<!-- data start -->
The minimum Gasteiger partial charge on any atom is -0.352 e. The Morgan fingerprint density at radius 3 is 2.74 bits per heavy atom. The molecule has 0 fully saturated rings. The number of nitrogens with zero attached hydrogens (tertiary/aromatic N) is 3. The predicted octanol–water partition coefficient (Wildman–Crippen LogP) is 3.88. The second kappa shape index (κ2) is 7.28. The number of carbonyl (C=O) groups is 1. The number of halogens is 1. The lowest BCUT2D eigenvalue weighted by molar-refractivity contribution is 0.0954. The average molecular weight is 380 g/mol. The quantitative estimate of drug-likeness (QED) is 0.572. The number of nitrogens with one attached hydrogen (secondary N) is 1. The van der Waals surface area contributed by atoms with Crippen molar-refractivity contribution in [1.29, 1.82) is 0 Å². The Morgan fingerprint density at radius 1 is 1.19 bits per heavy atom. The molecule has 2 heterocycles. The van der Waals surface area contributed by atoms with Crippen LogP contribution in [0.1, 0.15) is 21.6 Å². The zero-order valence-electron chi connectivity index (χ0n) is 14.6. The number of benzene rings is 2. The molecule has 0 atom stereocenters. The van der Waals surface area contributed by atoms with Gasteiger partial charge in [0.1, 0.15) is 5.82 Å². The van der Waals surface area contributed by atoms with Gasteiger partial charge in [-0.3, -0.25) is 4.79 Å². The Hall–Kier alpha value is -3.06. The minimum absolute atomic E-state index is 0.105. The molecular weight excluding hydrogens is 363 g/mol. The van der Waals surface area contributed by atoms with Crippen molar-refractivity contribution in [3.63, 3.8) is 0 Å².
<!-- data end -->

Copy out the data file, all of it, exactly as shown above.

The minimum Gasteiger partial charge on any atom is -0.352 e. The Morgan fingerprint density at radius 3 is 2.74 bits per heavy atom. The molecule has 0 fully saturated rings. The number of nitrogens with zero attached hydrogens (tertiary/aromatic N) is 3. The predicted octanol–water partition coefficient (Wildman–Crippen LogP) is 3.88. The second kappa shape index (κ2) is 7.28. The number of carbonyl (C=O) groups is 1. The number of halogens is 1. The lowest BCUT2D eigenvalue weighted by molar-refractivity contribution is 0.0954. The average molecular weight is 380 g/mol. The quantitative estimate of drug-likeness (QED) is 0.572. The number of nitrogens with one attached hydrogen (secondary N) is 1. The van der Waals surface area contributed by atoms with Crippen molar-refractivity contribution in [1.29, 1.82) is 0 Å². The Morgan fingerprint density at radius 1 is 1.19 bits per heavy atom. The molecule has 2 heterocycles. The van der Waals surface area contributed by atoms with Crippen LogP contribution in [0.1, 0.15) is 21.6 Å². The zero-order valence-electron chi connectivity index (χ0n) is 14.6. The number of benzene rings is 2. The molecule has 0 atom stereocenters. The van der Waals surface area contributed by atoms with Gasteiger partial charge in [0.1, 0.15) is 5.82 Å². The van der Waals surface area contributed by atoms with Gasteiger partial charge in [-0.3, -0.25) is 4.79 Å². The Hall–Kier alpha value is -3.06. The minimum absolute atomic E-state index is 0.105. The molecular weight excluding hydrogens is 363 g/mol. The van der Waals surface area contributed by atoms with Crippen molar-refractivity contribution in [3.63, 3.8) is 0 Å².